Coronavirus: Ireland will have to ‘live alongside the virus’
Phased exit from travel and social restrictions will involve ‘different terrain’
Taoiseach Leo Varadkar: Ireland will have to “figure it out as we go along using the best advice and watching what’s happening in other countries”. Photograph: Aidan Crawley
Government officials are examining plans for a “phased” exit from travel and social restrictions as the Minister for Health warned that Ireland will have to move on to “a different terrain” in the coming months.
Assistant secretary general at the Department of Taoiseach Liz Canavan said that work was under way to determine what any lifting of restrictions would look like.
“I suppose at the beginning, we might have all thought that would happen in one go but we’re more clear now it’s going to happen in a much more phased way. So there’s ongoing work, and there are a number of subgroups looking at a range of issues,” she said.
She said that a senior officials group and Cabinet committee was mapping a way through the coming weeks and this was “constantly being reviewed in relation to where we are now”.
Speaking on Thursday, Minister for Health Simon Harris said Ireland would have to move on to a “different terrain” after any changes to restrictions.
“In relation to the roadmap, there is going to be a point in this country where we will have to live alongside the virus, for want of a better phrase, where sadly people will still get sick and sadly some people will still die, but [the virus] is at a rate that is sustainable for our doctors to manage.”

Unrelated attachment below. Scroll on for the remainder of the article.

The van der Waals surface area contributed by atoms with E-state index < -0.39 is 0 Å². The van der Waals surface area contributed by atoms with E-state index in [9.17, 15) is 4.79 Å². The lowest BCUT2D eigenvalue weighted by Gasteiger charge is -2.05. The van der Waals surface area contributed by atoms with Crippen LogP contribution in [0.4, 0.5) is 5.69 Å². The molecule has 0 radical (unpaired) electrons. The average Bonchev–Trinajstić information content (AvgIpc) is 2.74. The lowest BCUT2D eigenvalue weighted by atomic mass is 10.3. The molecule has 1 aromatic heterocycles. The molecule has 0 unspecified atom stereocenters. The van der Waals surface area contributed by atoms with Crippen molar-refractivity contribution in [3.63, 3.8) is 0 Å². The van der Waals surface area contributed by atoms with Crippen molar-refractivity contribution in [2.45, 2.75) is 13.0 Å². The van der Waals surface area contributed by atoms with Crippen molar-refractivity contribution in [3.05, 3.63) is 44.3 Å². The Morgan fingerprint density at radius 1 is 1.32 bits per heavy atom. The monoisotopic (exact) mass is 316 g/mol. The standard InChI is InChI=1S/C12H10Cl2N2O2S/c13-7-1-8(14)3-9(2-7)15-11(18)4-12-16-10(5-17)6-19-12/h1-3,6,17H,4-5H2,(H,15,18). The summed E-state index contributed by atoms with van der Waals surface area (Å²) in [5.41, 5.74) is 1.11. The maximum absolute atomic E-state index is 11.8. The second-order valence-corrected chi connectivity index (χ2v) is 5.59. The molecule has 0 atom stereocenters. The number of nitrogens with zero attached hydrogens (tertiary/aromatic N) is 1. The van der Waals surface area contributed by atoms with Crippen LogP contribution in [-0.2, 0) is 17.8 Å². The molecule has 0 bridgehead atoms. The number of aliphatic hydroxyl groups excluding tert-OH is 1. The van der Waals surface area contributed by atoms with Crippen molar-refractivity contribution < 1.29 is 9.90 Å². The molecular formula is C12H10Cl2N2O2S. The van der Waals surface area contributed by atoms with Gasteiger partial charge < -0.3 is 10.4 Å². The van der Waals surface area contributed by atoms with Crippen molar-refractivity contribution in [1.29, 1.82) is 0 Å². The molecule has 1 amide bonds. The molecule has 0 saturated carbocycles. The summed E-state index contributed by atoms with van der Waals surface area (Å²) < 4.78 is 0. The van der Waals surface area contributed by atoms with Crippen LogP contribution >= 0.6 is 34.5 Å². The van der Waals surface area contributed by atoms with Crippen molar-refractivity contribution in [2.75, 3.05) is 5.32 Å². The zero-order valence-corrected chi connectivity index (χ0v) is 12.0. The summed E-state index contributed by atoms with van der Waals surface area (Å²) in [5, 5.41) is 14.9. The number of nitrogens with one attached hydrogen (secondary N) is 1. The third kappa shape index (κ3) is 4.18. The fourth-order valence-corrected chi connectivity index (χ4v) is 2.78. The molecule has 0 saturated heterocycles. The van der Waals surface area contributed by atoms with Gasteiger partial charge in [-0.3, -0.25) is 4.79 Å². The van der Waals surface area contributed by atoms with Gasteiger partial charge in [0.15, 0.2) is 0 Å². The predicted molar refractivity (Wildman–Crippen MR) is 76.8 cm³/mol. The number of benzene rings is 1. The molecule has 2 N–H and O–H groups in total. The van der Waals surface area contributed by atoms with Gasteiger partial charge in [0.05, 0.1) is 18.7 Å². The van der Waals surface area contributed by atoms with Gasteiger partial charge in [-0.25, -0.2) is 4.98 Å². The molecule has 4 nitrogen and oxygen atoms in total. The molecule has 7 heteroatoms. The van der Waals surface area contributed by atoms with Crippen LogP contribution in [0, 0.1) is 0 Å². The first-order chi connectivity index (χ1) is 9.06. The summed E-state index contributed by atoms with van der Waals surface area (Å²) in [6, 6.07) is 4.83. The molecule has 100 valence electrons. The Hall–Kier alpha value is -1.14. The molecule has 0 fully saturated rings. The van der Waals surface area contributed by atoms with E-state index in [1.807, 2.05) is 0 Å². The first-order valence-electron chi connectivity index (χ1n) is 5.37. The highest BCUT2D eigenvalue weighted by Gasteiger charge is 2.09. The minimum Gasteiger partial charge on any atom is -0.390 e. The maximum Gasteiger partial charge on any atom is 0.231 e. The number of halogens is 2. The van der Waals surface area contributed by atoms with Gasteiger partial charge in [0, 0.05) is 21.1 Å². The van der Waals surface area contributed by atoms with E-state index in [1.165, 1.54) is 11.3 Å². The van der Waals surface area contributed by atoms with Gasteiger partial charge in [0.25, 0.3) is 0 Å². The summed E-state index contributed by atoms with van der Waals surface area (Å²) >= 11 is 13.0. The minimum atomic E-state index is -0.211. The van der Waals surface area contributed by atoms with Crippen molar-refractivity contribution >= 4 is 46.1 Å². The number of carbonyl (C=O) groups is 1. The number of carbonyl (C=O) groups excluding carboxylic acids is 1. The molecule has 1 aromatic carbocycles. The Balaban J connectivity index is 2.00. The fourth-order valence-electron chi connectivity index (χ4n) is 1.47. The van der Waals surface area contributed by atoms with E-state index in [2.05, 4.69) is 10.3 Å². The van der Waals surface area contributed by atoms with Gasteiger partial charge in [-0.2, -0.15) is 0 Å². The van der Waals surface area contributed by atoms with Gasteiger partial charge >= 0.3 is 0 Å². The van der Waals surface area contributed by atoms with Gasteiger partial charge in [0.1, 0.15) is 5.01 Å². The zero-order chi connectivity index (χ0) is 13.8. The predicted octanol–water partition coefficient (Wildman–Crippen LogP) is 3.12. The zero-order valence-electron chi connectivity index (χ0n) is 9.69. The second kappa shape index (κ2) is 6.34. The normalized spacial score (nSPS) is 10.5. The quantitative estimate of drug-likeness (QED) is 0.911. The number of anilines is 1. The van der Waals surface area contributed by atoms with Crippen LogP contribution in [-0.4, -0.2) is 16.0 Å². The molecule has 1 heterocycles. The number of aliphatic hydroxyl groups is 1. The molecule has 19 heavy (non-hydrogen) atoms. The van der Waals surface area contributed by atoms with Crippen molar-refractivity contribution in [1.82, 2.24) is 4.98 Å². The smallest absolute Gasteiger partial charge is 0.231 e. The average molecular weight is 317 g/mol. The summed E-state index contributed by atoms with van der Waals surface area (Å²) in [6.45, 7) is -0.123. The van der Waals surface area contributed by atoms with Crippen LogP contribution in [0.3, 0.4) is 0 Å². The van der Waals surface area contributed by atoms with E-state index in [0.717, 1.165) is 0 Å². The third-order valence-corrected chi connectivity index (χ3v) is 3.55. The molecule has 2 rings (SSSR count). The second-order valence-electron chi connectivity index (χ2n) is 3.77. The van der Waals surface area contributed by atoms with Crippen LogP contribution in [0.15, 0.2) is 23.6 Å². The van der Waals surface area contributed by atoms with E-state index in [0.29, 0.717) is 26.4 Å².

Fianna Fáil leader Micheál Martin said there was an expectation that restrictions would be renewed following a meeting of the National Public Health Emergency Team on Friday.
“It is fair to say that was made clear at the weekend that the restrictions would not end at the meeting.” He was speaking after a briefing for party leaders on Covid-19.
Taoiseach Leo Varadkar said earlier this week that while there was no “roadmap” or “handbook”, Ireland would have to “figure it out as we go along using the best advice and watching what’s happening in other countries”.
“There is a concern, and we’ve seen elements of this in Asia already, that if you release the restrictions then the virus might spread again. If you have restrictions in one part of the country and not the other, say for example we opened the restaurants in one county but not the other one, would people not flock to that county?” Mr Varadkar said.
Friday’s announcement comes amid warnings that the weekend could be “Ireland’s Cheltenham” in terms of Covid-19 contagion.
Infectious disease expert Dr Paddy Mallon said the Government acted at the right time, unlike in the United Kingdom where an event such as Cheltenham was allowed proceed. Consequently, there are now “tens of thousands” of cases.
It was “one of the seminal” events that led to wider spread of the virus in the UK, Dr Mallon told Newstalk Breakfast.
As concern continues over the Border as a possible weak point in the State’s coronavirus defences, the North’s Public Health Agency announced on Thursday the number of people who had died from coronavirus in Northern Ireland had risen by four to 82.
The agency also reported there were 138 new confirmed cases of Covid-19, bringing the total number in the North to 1,477. A total of 10,203 people have been tested for the virus.